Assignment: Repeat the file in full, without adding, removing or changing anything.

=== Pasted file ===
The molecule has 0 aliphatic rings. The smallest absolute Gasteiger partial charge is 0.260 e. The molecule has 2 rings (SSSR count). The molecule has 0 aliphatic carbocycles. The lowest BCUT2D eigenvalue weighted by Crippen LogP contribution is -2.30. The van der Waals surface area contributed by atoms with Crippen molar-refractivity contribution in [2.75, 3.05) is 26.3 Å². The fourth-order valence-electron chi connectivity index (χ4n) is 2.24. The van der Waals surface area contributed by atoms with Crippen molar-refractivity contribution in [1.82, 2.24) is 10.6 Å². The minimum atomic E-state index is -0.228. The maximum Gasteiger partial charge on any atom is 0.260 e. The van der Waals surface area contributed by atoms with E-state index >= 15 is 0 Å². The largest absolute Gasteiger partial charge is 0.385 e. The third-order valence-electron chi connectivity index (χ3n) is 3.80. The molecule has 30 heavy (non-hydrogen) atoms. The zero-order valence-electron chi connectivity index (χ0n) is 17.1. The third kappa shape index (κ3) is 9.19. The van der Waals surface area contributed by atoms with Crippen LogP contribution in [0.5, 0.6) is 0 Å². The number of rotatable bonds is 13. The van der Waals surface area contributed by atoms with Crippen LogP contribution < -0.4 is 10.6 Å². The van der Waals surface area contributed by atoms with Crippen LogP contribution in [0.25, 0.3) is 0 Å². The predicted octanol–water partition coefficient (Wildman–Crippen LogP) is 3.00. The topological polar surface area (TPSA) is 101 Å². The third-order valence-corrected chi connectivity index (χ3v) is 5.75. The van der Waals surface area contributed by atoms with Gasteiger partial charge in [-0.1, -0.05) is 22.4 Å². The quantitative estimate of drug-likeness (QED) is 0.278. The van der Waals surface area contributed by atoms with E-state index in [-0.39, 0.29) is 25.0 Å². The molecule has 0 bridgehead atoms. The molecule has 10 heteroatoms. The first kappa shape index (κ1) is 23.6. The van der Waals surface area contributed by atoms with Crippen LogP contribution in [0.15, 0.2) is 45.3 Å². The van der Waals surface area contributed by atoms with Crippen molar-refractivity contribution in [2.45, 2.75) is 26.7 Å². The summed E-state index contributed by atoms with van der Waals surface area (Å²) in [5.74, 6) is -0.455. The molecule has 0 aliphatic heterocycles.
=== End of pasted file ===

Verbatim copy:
The molecule has 0 aliphatic rings. The smallest absolute Gasteiger partial charge is 0.260 e. The molecule has 2 rings (SSSR count). The molecule has 0 aliphatic carbocycles. The lowest BCUT2D eigenvalue weighted by Crippen LogP contribution is -2.30. The van der Waals surface area contributed by atoms with Crippen molar-refractivity contribution in [2.75, 3.05) is 26.3 Å². The fourth-order valence-electron chi connectivity index (χ4n) is 2.24. The van der Waals surface area contributed by atoms with Crippen molar-refractivity contribution in [1.82, 2.24) is 10.6 Å². The minimum atomic E-state index is -0.228. The maximum Gasteiger partial charge on any atom is 0.260 e. The van der Waals surface area contributed by atoms with E-state index >= 15 is 0 Å². The largest absolute Gasteiger partial charge is 0.385 e. The third-order valence-electron chi connectivity index (χ3n) is 3.80. The molecule has 30 heavy (non-hydrogen) atoms. The zero-order valence-electron chi connectivity index (χ0n) is 17.1. The third kappa shape index (κ3) is 9.19. The van der Waals surface area contributed by atoms with Crippen LogP contribution in [0.5, 0.6) is 0 Å². The number of rotatable bonds is 13. The van der Waals surface area contributed by atoms with Crippen LogP contribution < -0.4 is 10.6 Å². The van der Waals surface area contributed by atoms with Crippen LogP contribution in [0.25, 0.3) is 0 Å². The predicted octanol–water partition coefficient (Wildman–Crippen LogP) is 3.00. The topological polar surface area (TPSA) is 101 Å². The third-order valence-corrected chi connectivity index (χ3v) is 5.75. The van der Waals surface area contributed by atoms with Gasteiger partial charge in [-0.1, -0.05) is 22.4 Å². The quantitative estimate of drug-likeness (QED) is 0.278. The van der Waals surface area contributed by atoms with E-state index in [-0.39, 0.29) is 25.0 Å². The molecule has 0 bridgehead atoms. The molecule has 10 heteroatoms. The first kappa shape index (κ1) is 23.6. The van der Waals surface area contributed by atoms with Crippen LogP contribution in [0.15, 0.2) is 45.3 Å². The van der Waals surface area contributed by atoms with Crippen molar-refractivity contribution in [2.45, 2.75) is 26.7 Å². The summed E-state index contributed by atoms with van der Waals surface area (Å²) in [5.74, 6) is -0.455. The molecule has 0 aliphatic heterocycles.